Rush Hour 2
Too much of something can never be good, and Rush Hour 2 is too much Chris Tucker. The original Rush Hour took everybody by surprise, becoming a box office hit and skyrocketing Tucker's salary into the stratosphere. Rush Hour 2 is a retread of the first, with more locations, more actors, Jackie Chan director Brent Ratner (The Family Man, Rush Hour) and worst of all, much more Tucker. This time, the roles reverse and James Carter (Tucker, Rush Hour, Jackie Brown) goes to Hong Kong to vacation with his friend Inspector Lee (Chan, Shanghai Noon, The Legend of Drunken Master). Realizing that there is not much of a plot, the action moves from Hong Kong to Los Angeles, eventually winding up in Las Vegas.
Carter and Lee unexpectedly embroil themselves in a plot involving Hong Kong Triads and superbills; counterfeit hundred dollar bills that are almost indistinguishable from the real items. They are looking for the plates used to counterfeit the money, and believe that Ricky Tan (John Lone, The Shadow, The Hunted) has them or knows where they are. One amusing thing to notice in all Chan movies is the apparent lack of credence given to small details. Tan was Lee's father's partner in the police. In real life, Chan is only two years younger than Lone. Anyway, Chan and Tucker follow Tan and Hu Li (Zhang Ziyi, The Road Home, Crouching Tiger, Hidden Dragon) and get themselves into all sorts of trouble, all while Isabella Molina (Roselyn Sanchez, Held Up), who may or may not be an undercover Secret Service Agent, trails them.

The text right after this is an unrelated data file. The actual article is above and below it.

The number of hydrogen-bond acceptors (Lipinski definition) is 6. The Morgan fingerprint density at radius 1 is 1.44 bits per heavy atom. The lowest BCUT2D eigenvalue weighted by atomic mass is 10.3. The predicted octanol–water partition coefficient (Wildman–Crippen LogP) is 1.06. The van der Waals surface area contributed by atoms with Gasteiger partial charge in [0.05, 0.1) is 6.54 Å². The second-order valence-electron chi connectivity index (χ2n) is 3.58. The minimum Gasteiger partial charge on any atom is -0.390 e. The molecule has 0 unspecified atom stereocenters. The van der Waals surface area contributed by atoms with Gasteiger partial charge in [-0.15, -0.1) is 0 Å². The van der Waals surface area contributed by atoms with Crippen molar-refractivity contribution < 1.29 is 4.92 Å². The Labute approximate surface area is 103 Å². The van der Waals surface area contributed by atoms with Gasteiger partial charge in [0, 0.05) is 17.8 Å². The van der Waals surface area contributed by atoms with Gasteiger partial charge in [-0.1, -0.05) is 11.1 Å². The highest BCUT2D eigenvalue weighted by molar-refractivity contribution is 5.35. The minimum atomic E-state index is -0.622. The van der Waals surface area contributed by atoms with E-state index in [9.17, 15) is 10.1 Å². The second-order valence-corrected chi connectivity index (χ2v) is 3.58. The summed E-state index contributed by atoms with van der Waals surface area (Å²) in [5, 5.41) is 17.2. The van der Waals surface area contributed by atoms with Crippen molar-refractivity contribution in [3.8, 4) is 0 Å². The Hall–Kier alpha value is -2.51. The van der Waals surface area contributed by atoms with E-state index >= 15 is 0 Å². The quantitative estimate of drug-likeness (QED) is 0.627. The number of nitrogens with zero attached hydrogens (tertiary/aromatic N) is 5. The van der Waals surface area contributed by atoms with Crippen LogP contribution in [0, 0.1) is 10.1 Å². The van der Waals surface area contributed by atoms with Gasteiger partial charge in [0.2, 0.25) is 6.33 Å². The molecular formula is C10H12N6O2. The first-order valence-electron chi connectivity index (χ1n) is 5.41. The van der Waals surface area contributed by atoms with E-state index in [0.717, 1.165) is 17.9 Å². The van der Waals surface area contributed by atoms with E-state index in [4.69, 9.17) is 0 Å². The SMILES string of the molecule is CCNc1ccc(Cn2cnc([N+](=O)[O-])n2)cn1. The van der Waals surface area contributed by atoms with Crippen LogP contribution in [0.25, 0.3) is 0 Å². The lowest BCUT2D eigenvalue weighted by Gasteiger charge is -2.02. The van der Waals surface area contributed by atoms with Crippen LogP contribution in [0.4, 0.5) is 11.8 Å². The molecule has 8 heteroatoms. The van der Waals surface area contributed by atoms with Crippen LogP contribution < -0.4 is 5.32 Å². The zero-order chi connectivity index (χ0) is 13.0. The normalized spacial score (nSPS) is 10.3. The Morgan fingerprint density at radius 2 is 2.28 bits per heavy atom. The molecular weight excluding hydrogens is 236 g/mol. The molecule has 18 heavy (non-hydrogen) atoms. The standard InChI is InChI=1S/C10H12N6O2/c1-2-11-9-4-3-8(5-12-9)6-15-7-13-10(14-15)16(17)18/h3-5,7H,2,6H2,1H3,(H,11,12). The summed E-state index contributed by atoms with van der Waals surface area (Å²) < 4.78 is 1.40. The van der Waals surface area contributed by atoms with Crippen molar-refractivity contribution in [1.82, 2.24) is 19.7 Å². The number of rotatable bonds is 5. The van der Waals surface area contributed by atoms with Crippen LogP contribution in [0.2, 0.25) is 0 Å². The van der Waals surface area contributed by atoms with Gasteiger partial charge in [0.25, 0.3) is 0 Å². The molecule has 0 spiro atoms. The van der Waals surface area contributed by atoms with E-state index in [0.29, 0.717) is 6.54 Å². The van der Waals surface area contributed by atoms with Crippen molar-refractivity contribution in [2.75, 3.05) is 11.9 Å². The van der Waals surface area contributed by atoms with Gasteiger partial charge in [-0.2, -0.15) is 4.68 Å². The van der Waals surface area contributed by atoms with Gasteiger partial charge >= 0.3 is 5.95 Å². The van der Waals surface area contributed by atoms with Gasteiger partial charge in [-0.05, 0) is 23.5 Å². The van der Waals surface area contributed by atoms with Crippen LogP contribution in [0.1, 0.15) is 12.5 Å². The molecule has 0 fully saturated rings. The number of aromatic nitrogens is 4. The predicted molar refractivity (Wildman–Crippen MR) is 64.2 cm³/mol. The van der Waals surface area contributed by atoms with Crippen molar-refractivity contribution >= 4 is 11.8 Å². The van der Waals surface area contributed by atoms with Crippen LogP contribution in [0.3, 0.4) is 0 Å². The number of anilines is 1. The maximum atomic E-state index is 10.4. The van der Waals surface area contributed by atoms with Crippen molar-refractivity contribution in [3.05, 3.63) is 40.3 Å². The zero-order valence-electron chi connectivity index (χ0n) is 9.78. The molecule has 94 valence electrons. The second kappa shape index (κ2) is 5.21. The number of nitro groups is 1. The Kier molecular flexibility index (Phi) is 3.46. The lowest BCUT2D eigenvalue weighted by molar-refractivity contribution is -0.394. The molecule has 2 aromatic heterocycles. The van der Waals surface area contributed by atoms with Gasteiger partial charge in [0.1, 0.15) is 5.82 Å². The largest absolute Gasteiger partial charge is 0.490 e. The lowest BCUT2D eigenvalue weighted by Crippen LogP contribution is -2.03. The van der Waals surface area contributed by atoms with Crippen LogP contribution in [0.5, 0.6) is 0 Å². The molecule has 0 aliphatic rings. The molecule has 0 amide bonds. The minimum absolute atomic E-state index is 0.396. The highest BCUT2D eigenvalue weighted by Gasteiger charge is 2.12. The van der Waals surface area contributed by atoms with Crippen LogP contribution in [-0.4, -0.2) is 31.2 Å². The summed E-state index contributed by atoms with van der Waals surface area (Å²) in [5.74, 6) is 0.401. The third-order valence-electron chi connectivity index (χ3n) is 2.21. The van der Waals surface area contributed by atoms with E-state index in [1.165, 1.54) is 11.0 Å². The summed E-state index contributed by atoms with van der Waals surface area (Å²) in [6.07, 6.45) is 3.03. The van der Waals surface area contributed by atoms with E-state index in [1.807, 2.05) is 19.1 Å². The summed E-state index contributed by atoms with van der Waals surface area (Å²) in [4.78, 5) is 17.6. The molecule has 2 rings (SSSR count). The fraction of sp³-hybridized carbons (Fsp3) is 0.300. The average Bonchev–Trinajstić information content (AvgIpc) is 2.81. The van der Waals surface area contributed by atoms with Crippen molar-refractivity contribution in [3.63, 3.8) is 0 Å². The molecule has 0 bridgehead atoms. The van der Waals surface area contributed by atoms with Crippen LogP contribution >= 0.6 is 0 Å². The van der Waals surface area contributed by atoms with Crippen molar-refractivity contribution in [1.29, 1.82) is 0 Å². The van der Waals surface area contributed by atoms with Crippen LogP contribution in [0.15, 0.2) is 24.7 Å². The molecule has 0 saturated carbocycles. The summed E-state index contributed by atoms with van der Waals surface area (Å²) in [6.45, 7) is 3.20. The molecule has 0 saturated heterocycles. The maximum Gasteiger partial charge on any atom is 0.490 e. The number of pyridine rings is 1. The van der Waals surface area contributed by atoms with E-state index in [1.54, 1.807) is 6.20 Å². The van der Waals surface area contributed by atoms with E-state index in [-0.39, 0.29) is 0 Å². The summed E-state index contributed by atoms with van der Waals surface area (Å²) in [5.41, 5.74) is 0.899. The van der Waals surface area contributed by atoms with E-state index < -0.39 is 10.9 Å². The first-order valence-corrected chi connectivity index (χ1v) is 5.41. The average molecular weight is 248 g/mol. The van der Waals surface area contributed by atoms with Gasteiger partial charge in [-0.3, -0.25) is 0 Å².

The one great thing about Chan movies is watching his stunts. Chan is the modern day equivalent to Buster Keaton, and sheer joy and enthusiasm in performing his off-the-wall stunts usually more than makes up for his bad acting (and not just from his accent) and bad storytelling. The fact of the matter is that the stunts here are not that great. The downtime in-between them seems laborious. The sense of danger is still there, but the overwhelming feeling of ludicrousness is missing. It is more amusing watching the ever-present outtakes at the end. Great Asian actors like Lone and Ziyi reduce themselves to bad lines and constant grimacing.
Tucker's mouth takes the lion's share of the screentime. The bulk of the humor in Jeff Nathanson's script (Speed 2, For Better or For Worse) centers around racial stereotypes. Ratner is trying to milk comedy out of the interaction between Chan and Tucker. The joke is that they have no clue how to deal with each other because of their different cultures. None of the racial jokes are egregiously offensive, it is just the sheer volume of them flying back and forth between the two that lowers the comedic bar. What should be fun takes on a mean-spirited tone, regardless of any and all attempts to prove otherwise. It becomes tiring quickly, quicker because of their constant delivery from Tucker's high-pitched mouth.
|Haro Rates It: Not That Good.|
|1 hour, 29 minutes, Rated PG-13 for action violence, language, and some sexual material.|
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